Sunday, April 17, 2016

Insects in Classic Movies

A giant ant in Them!
Be they little specks or large enough to crush a man, insects have long been a big screen pest. A plague of locusts stripped the wheat fields in the climax to The Good Earth (an effect achieved by superimposing coffee grounds over oil-covered wheat). An army of soldier ants destroyed a South American plantation in 1954’s The Naked Jungle, although the crisis served to mend Charlton Heston and Eleanor Parker’s shaky marriage.

That same year introduced a colony of 12-foot-high ants in Them!, the finest giant insect picture ever made. It was also the first to imply that nature was rebelling against man’s misuse of radiation. Imitations quickly followed, featuring giant grasshoppers (The Beginning of the End) and a preying mantis (The Deadly Mantis).

A publicity still from
Return of the Fly.
A single, regular-sized fly proved the culprit in 1958’s The Fly when it interrupted an experiment and merged atomic particles with an affable scientist. Nine years later, The Deadly Bees started an insect film subgenre with its lively shock scenes of swarming bees stinging nice people to death. The number of bee films increased over the next decade, amid real-life reports of killer bees flying up from South America. A popular TV-movie, The Savage Bees, was followed by The Bees, Irwin Allen’s big-budget bust The Swarm, and Terror Out of the Sky.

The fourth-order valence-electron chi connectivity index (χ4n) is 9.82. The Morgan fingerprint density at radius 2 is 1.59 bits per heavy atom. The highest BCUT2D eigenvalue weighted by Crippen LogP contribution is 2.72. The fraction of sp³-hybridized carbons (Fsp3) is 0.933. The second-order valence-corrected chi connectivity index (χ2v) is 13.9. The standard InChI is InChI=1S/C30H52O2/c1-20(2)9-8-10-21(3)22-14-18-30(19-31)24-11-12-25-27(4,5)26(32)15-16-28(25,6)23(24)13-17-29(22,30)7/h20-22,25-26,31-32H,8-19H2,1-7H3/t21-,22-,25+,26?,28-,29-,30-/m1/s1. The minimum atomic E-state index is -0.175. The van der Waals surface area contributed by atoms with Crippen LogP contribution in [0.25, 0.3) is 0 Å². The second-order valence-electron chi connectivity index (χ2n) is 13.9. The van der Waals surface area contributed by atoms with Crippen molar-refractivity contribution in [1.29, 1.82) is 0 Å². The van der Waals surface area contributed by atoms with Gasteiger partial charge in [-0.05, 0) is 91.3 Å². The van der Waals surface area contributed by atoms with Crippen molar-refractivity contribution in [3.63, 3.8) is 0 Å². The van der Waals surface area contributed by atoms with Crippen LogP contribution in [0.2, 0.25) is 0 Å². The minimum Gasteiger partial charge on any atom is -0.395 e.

While bees have been portrayed as dangerous killers, filmmakers have taken a more lenient view of ants. Certainly, the destructive side of ants was displayed in The Naked Jungle, It Happened at Lakewood Manor, Empire of the Ants, and Legion of Fire: Killer Ants. But there have also been cute computer-animated ants (A Bug’s Life and Antz) and intelligent ants seeking to breed humans to create a new super race in Phase IV.

Disney's famous cricket.
In other notable insect-related features: The Devil (Peter Cook) turned Dudley Moore into a fly in one of the episodes of Bedazzled; the Academy Award-winning pseudo-documentary The Hellstrom Chronicle explored the premise that insects will inherit the Earth one day; a government device designed to kill insects raised dead humans in Don’t Open the Window and turned them into flesh-eating ghouls; the moon’s inhabitants were discovered to be the insect-like Selenites in First Men in the Moon; and a nice wholesome family turned out to be roaches in disguise in Meet The Applegates. Burgess Meredith provided the voice for a talking horsefly in Hot to Trot (1988).

The best six-legged singing insect was undoubtedly Jiminy Cricket of Pinocchio fame. Below is a representative sample of pre-2000 films with prominent roles for insects:

The Good Earth (1937)
Pinocchio (1940)
Hoppity Goes to Town (aka Mr. Bug Goes to Town) (1941)
Once Upon a Time (1944)
Them! (1954)
The Naked Jungle (1954)
The Deadly Mantis (1957)
The Cosmic Monster (aka The Strange World of Planet X) (1957)
Secrets of Life (1957)
The Beginning of the End (1957)
The Fly (1958)
The Wasp Woman (1960)
Mysterious Island (1961)
First Men in the Moon (1964)
The Deadly Bees (1967)
Bedazzled (1967)
The Hellstrom Chronicle (1971)
The Abominable Dr. Phibes (1971)
Invasion of the Bee Girls (1973)
Phase IV (1974)
Don’t Open the Window (aka Breakfast at the Manchester Morgue) (1974)
Killer Bees (1974 TV movie)
Locusts (1974 TVM)
Bug (1975)
The Savage Bees (1976 TVM)
Empire of the Ants (1977)
Damnation Alley (1977)
Sinbad and the Eye of the Tiger (1977)
It Happened at Lakewood Manor (aka Panic at Lakewood Manor; Ants) (1977 TVM)
The Exorcist II:  The Heretic (1977)
Terror Out of the Sky (1978 TVM)
The Bees (1978)
The Swarm (1978)
The Beast Within (1982)
Creepshow (1982)
Phenomenon (aka Creepers) (1985)
The Nest (1988)
Hot to Trot (1988)
Honey, I Shrunk the Kids (1989)